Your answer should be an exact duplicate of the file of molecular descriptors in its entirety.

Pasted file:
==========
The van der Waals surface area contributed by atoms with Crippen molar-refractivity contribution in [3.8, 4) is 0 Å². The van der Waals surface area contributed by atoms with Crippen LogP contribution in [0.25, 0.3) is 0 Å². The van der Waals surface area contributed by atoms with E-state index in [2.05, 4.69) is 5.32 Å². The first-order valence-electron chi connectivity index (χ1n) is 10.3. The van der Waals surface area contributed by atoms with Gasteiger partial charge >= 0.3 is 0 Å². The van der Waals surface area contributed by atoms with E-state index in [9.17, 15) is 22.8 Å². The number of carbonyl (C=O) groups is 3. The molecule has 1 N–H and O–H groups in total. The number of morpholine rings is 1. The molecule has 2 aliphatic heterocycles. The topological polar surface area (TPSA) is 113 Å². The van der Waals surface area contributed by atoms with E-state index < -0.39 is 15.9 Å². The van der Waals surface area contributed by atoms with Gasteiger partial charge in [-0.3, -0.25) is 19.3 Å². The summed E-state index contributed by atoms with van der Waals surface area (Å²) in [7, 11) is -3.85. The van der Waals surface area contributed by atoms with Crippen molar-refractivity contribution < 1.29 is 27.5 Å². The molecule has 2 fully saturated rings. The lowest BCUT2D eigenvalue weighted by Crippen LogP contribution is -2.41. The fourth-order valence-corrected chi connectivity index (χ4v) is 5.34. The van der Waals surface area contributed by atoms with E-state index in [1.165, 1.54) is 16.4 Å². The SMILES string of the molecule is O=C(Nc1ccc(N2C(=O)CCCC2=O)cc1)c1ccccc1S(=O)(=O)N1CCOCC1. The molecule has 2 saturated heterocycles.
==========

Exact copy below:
The van der Waals surface area contributed by atoms with Crippen molar-refractivity contribution in [3.8, 4) is 0 Å². The van der Waals surface area contributed by atoms with Crippen LogP contribution in [0.25, 0.3) is 0 Å². The van der Waals surface area contributed by atoms with E-state index in [2.05, 4.69) is 5.32 Å². The first-order valence-electron chi connectivity index (χ1n) is 10.3. The van der Waals surface area contributed by atoms with Gasteiger partial charge >= 0.3 is 0 Å². The van der Waals surface area contributed by atoms with E-state index in [9.17, 15) is 22.8 Å². The number of carbonyl (C=O) groups is 3. The molecule has 1 N–H and O–H groups in total. The number of morpholine rings is 1. The molecule has 2 aliphatic heterocycles. The topological polar surface area (TPSA) is 113 Å². The van der Waals surface area contributed by atoms with E-state index < -0.39 is 15.9 Å². The van der Waals surface area contributed by atoms with Gasteiger partial charge in [-0.3, -0.25) is 19.3 Å². The summed E-state index contributed by atoms with van der Waals surface area (Å²) in [7, 11) is -3.85. The van der Waals surface area contributed by atoms with Crippen molar-refractivity contribution < 1.29 is 27.5 Å². The molecule has 2 fully saturated rings. The lowest BCUT2D eigenvalue weighted by Crippen LogP contribution is -2.41. The fourth-order valence-corrected chi connectivity index (χ4v) is 5.34. The van der Waals surface area contributed by atoms with E-state index in [1.165, 1.54) is 16.4 Å². The SMILES string of the molecule is O=C(Nc1ccc(N2C(=O)CCCC2=O)cc1)c1ccccc1S(=O)(=O)N1CCOCC1. The molecule has 2 saturated heterocycles.